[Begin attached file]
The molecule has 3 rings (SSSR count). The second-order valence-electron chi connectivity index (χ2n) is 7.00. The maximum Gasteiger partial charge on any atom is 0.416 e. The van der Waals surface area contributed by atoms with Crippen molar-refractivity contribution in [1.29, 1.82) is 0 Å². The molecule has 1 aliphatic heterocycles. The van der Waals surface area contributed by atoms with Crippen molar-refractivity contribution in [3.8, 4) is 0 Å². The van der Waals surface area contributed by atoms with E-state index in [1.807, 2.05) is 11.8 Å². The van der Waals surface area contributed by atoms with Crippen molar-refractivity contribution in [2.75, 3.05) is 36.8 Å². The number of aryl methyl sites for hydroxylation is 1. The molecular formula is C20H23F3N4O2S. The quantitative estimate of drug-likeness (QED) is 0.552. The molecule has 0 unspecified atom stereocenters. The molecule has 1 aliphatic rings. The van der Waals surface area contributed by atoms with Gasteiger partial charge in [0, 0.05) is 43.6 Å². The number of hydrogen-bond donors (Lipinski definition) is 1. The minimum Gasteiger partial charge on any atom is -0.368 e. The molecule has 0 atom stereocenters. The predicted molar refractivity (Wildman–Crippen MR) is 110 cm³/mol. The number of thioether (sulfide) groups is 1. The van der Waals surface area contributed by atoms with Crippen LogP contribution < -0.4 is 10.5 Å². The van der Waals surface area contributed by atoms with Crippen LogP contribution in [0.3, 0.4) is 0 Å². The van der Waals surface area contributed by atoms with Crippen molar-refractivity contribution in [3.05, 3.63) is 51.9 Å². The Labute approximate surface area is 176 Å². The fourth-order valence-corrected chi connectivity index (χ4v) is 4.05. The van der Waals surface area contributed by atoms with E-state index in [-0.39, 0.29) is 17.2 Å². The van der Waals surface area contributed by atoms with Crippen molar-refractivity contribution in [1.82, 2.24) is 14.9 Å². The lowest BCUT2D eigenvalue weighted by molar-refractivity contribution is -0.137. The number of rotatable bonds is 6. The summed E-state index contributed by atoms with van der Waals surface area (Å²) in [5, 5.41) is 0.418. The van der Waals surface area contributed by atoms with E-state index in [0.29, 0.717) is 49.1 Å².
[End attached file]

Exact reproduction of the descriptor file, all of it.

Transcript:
The molecule has 3 rings (SSSR count). The second-order valence-electron chi connectivity index (χ2n) is 7.00. The maximum Gasteiger partial charge on any atom is 0.416 e. The van der Waals surface area contributed by atoms with Crippen molar-refractivity contribution in [1.29, 1.82) is 0 Å². The molecule has 1 aliphatic heterocycles. The van der Waals surface area contributed by atoms with Crippen molar-refractivity contribution in [3.8, 4) is 0 Å². The van der Waals surface area contributed by atoms with E-state index in [1.807, 2.05) is 11.8 Å². The van der Waals surface area contributed by atoms with Crippen molar-refractivity contribution in [2.75, 3.05) is 36.8 Å². The number of aryl methyl sites for hydroxylation is 1. The molecular formula is C20H23F3N4O2S. The quantitative estimate of drug-likeness (QED) is 0.552. The molecule has 0 unspecified atom stereocenters. The molecule has 1 aliphatic rings. The van der Waals surface area contributed by atoms with Gasteiger partial charge in [0, 0.05) is 43.6 Å². The number of hydrogen-bond donors (Lipinski definition) is 1. The minimum Gasteiger partial charge on any atom is -0.368 e. The molecule has 0 atom stereocenters. The predicted molar refractivity (Wildman–Crippen MR) is 110 cm³/mol. The number of thioether (sulfide) groups is 1. The van der Waals surface area contributed by atoms with Crippen LogP contribution < -0.4 is 10.5 Å². The van der Waals surface area contributed by atoms with Crippen LogP contribution in [0.3, 0.4) is 0 Å². The van der Waals surface area contributed by atoms with Crippen molar-refractivity contribution in [3.05, 3.63) is 51.9 Å². The Labute approximate surface area is 176 Å². The fourth-order valence-corrected chi connectivity index (χ4v) is 4.05. The van der Waals surface area contributed by atoms with E-state index in [-0.39, 0.29) is 17.2 Å². The van der Waals surface area contributed by atoms with Crippen molar-refractivity contribution in [1.82, 2.24) is 14.9 Å². The lowest BCUT2D eigenvalue weighted by molar-refractivity contribution is -0.137. The number of rotatable bonds is 6. The summed E-state index contributed by atoms with van der Waals surface area (Å²) in [5, 5.41) is 0.418. The van der Waals surface area contributed by atoms with E-state index in [0.29, 0.717) is 49.1 Å².